3D&AR
November 24, 2022

How augmented reality architecture will transform construction

The construction industry is looking to technology to streamline various processes and increase productivity. Augmented reality architecture is at the forefront of this emerging trend.

Key takeaways: 

  • 55% of professionals in the construction sector believe inefficient processes damage productivity
  • Augmented reality architecture will streamline processes in the architecture, engineering and construction sectors by supplementing BIM software
  • Augmented reality architecture helps users place 3D BIM projections in the real-world, enhances collaboration, improves site safety, inspection and training, and even helps with building maintenance

The construction sector, occupying 13% of the world’s GDP, is the largest industry in the world. But it is also one plagued by inefficiencies. According to a report by Autodesk, 55% of industry professionals stated inefficient processes damaged productivity

Digital technologies can streamline these processes, but the construction sector has been notoriously slow in adopting them. For example, BIM (Building Information Modeling) processes that are known to streamline the creation and management of assets have an adoption rate of only 60-70%.

However, there is a renewed interest in digital technology in the AEC (Architecture, Engineering, and Construction) sector post-COVID. 91% of contractors (general, specialty and property owners) reported their colleagues embracing technology to streamline processes in 2021. Many are already using them to monitor and manage job sites, improve communication, and reduce rebuild costs.

Augmented reality (AR) is one technology that will revolutionize the architecture and construction sector by streamlining tasks, from project planning to facility maintenance.

Why use augmented reality in architecture?

AR allows users to superimpose digital information onto real-world environments using technology. In architecture and construction, that means adding information onto 3D models of buildings and infrastructure, increasing the amount of perceived information.

With AR technology, architects and contractors can tour their project location remotely, get real-time status updates on developments, and collaborate easily with different project stakeholders. This not only streamlines project workflows, but also reduces the instances of miscommunication, both of which boost productivity.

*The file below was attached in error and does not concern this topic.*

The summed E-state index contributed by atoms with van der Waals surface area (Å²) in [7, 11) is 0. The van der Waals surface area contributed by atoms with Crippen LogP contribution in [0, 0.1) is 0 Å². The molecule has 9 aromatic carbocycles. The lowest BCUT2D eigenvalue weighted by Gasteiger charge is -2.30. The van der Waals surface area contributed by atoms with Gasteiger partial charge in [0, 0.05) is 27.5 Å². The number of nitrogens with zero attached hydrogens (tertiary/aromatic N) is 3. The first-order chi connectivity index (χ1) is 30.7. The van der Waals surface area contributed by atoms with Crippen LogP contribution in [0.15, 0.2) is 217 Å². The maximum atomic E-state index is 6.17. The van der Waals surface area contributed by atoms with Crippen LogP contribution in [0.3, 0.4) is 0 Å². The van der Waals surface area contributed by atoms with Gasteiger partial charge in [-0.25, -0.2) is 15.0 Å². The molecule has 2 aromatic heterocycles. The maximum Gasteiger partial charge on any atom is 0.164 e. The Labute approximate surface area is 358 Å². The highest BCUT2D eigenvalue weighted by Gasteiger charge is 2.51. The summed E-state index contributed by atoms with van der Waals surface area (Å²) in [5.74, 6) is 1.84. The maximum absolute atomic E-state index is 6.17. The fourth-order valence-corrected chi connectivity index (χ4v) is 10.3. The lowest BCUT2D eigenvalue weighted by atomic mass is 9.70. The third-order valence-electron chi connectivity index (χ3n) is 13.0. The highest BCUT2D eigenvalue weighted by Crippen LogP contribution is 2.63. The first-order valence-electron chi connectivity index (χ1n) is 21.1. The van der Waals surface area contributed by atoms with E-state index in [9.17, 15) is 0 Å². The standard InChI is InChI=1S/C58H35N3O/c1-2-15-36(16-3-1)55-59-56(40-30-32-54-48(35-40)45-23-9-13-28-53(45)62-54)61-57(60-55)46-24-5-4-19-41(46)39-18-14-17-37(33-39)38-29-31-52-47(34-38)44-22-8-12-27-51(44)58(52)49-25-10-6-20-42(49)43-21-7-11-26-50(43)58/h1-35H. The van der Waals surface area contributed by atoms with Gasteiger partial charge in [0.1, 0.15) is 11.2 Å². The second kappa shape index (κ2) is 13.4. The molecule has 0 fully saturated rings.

Contractors will recognize that augmented reality architecture solves many problems that BIM software does. So, is it a replacement for BIM software?

Ways in which augmented reality architecture complements BIM software

BIM software has been around for over 35 years, helping architects and contractors conceive, plan and execute projects easily. The software effectively allows its users to;

  • model 3D projections of buildings, including their interiors
  • add documentation
  • collaborate with stakeholders
  • update data and share across the board
  • reduce construction costs through future planning and access to data

Besides, 73% of professionals use BIM software in the UK and 53.4% in Japan. Countries like the US, Mexico, Spain, and others, have government mandates to increase the platform's usage.

While AR, like BIM, can allow users to add information, making collaboration and project planning easier, the similarities between the technologies ends there. So, while augmented reality architecture cannot replace BIM, the technology can complement it.

BIM can produce the 3D projections first, and AR can enrich these with information. For instance, once the 3D model of a building is created, AR can superimpose it onto a real-world environment. Engineers, builders, and architects can view the structure from different perspectives and spot potential flaws.